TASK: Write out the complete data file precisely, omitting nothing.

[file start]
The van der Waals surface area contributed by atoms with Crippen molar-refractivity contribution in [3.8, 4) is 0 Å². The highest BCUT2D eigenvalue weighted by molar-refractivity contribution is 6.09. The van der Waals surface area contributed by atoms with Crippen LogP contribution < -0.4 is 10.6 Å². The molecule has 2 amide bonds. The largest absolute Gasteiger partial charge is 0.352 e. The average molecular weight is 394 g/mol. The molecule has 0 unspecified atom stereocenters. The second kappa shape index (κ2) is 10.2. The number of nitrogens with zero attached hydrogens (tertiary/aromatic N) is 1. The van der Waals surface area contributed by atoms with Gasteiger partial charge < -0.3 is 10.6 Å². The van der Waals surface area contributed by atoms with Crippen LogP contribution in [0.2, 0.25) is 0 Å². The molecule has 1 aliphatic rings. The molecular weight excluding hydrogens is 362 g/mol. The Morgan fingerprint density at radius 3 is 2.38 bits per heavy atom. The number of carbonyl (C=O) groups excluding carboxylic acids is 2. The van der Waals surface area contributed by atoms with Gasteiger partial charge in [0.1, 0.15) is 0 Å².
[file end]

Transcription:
The van der Waals surface area contributed by atoms with Crippen molar-refractivity contribution in [3.8, 4) is 0 Å². The highest BCUT2D eigenvalue weighted by molar-refractivity contribution is 6.09. The van der Waals surface area contributed by atoms with Crippen LogP contribution < -0.4 is 10.6 Å². The molecule has 2 amide bonds. The largest absolute Gasteiger partial charge is 0.352 e. The average molecular weight is 394 g/mol. The molecule has 0 unspecified atom stereocenters. The second kappa shape index (κ2) is 10.2. The number of nitrogens with zero attached hydrogens (tertiary/aromatic N) is 1. The van der Waals surface area contributed by atoms with Gasteiger partial charge < -0.3 is 10.6 Å². The van der Waals surface area contributed by atoms with Crippen LogP contribution in [0.2, 0.25) is 0 Å². The molecule has 1 aliphatic rings. The molecular weight excluding hydrogens is 362 g/mol. The Morgan fingerprint density at radius 3 is 2.38 bits per heavy atom. The number of carbonyl (C=O) groups excluding carboxylic acids is 2. The van der Waals surface area contributed by atoms with Gasteiger partial charge in [0.1, 0.15) is 0 Å².